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Jan's Weekly Topic
A Little Respect Please! - by Jan Fennell
Posted on 16/01/2014
Filed under: Responsible Dog Ownership Rescue Dogs It's a Dog!
Earlier this week a television presenter was at an animal shelter featuring dogs that were proving difficult to re-home and, along with a member of the 'trained' staff, drew the viewers attention to a lovely staffie cross bitch who was being hand fed by the member of staff. I say being hand fed, which is actually incorrect; the dog was being prevented from actually getting the food as it was being tightly held by the 'trained' staff member.
The dog was clearly focused on the food when the presenter walked behind the dog, knelt down and with an emphasised word placed his hands on the back of the pre-occupied dog. The presenter had been looking into the camera lens, extolling the qualities of this dog and how, through no fault of its own, it was in the need of rescuing and as the presenter placed his hands around the hips of the dog, it spun around snapping at him repeatedly. What amazed me was that both the 'trained' staff member and the presenter looked shocked. The presenter’s response to this was to look into camera and say that the dog was ‘obviously camera shy' and all there laughed.
On the same subject, this brings to mind the story of the visitor to Yellowstone National Park who wanted to get a better photograph of a huge bull bison, so he pulled the animal’s tail to get it to turn around for a better shot. Oh yes, the animal turned around alright, charged at his attacker and promptly tossed him into the air. Happily the bison was not blamed or destroyed- despite the demands from the family of the cameraman!
The strange thing about the TV segment on rescue dogs was that it wasn’t clear what they were actually trying to achieve, as they were originally promoting a dog which was now going to be labelled unpredictable and possibly dangerous. This poor dog was set up to fail instead of being protected from human actions that were almost guaranteed to result in defensive action.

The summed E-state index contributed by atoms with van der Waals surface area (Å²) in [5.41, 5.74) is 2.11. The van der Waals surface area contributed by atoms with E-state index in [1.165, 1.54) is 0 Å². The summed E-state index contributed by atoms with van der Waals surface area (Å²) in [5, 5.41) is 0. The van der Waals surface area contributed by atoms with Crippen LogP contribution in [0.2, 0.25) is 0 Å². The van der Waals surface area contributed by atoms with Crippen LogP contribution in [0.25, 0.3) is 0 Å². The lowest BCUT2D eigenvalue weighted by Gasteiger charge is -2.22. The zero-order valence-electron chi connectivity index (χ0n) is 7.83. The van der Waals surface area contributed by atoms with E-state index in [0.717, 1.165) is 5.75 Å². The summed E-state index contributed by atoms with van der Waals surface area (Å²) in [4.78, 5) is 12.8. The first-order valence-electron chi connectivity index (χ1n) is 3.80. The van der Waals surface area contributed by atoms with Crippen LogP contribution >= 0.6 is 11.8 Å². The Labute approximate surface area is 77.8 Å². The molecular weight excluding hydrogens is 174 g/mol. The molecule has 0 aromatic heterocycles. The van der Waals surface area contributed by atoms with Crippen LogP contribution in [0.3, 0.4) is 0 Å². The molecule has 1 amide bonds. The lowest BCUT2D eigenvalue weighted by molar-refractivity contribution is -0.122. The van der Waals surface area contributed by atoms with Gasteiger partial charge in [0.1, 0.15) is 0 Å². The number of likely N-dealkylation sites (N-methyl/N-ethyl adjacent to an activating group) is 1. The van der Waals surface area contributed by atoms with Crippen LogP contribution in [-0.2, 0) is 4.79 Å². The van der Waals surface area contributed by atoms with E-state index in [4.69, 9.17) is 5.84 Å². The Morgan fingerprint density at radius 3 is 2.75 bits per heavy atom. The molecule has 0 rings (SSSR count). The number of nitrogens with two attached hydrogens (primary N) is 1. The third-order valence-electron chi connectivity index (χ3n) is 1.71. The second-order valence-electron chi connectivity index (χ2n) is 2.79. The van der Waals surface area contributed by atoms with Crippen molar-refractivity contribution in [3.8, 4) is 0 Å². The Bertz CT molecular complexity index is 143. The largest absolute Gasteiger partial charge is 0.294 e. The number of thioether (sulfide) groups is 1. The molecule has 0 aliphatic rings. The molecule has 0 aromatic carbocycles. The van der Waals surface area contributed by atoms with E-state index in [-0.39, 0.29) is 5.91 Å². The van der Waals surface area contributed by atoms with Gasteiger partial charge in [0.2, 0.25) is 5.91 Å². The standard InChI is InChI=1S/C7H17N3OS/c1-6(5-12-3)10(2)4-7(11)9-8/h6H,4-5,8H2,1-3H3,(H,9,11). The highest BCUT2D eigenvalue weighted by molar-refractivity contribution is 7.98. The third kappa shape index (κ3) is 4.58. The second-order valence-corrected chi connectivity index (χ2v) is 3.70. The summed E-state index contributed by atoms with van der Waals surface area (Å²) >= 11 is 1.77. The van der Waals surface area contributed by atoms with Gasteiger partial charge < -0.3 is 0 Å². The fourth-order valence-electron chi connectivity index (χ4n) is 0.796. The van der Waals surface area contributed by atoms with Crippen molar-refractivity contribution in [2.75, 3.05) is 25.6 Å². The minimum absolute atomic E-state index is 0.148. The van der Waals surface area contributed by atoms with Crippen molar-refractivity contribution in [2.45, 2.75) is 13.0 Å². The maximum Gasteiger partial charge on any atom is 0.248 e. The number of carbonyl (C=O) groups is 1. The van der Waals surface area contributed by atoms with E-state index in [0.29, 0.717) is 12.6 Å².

In our own way all of us dog owner can help prevent such mistakes by preventing other people from touching a dog without first allowing the dog to clearly see them and acknowledge them, from a comfortable distance. Even then, a stranger should invite the dog to come to them rather than the other way around. The dog can then choose whether it feels safe enough to approach and it also has the option of taking more time, if necessary, to feel further reassured. Dogs are not stupid; they all know that there is no such thing as an instant friend!
I have always kept to this rule, allowing animals to clearly register my presence, from a comfortable distance so they do not feel threatened (although I’m not always inviting the animal to come to me, as that hasn’t always been appropriate!), it has kept me safe when I have been with lions, cheetahs, wolves, elephants, mountain gorillas, coyotes, bears, buffalo, bison, elk, and quite a few other species. On many occasions the distance allowed could be considerable and I’ll always take advice from the experts on any particular species as all animals have different ideas about personal space, based on their physical characteristics and their place in the food chain. Leaving an appropriate distance and allowing the animal to register my presence, until it has been able to disregard me as no threat, has meant I’ve enjoyed being in the company of so many different and wonderful animals, without danger or threat-to either party.
It is called respect, plain and simple and I invite every dog owner to help teach those that they come into contact with to adopt this attitude by requesting that the stranger refrain from attempting to touch your dog. That may sound rude but you could always explain that 'there is training taking place'. You are teaching them to leave strange dogs alone and before you think that this is harsh just think of the times that lovely dogs have been killed because they have found the need to protect themselves by nipping or biting someone who has touched them.
I consider it is better to protect my dogs than try to be popular with those who feel that they have to touch. Sometimes it can be hard to do the right thing but your dog needs you to put its natural instincts first, before your need to be liked.
15th January 2014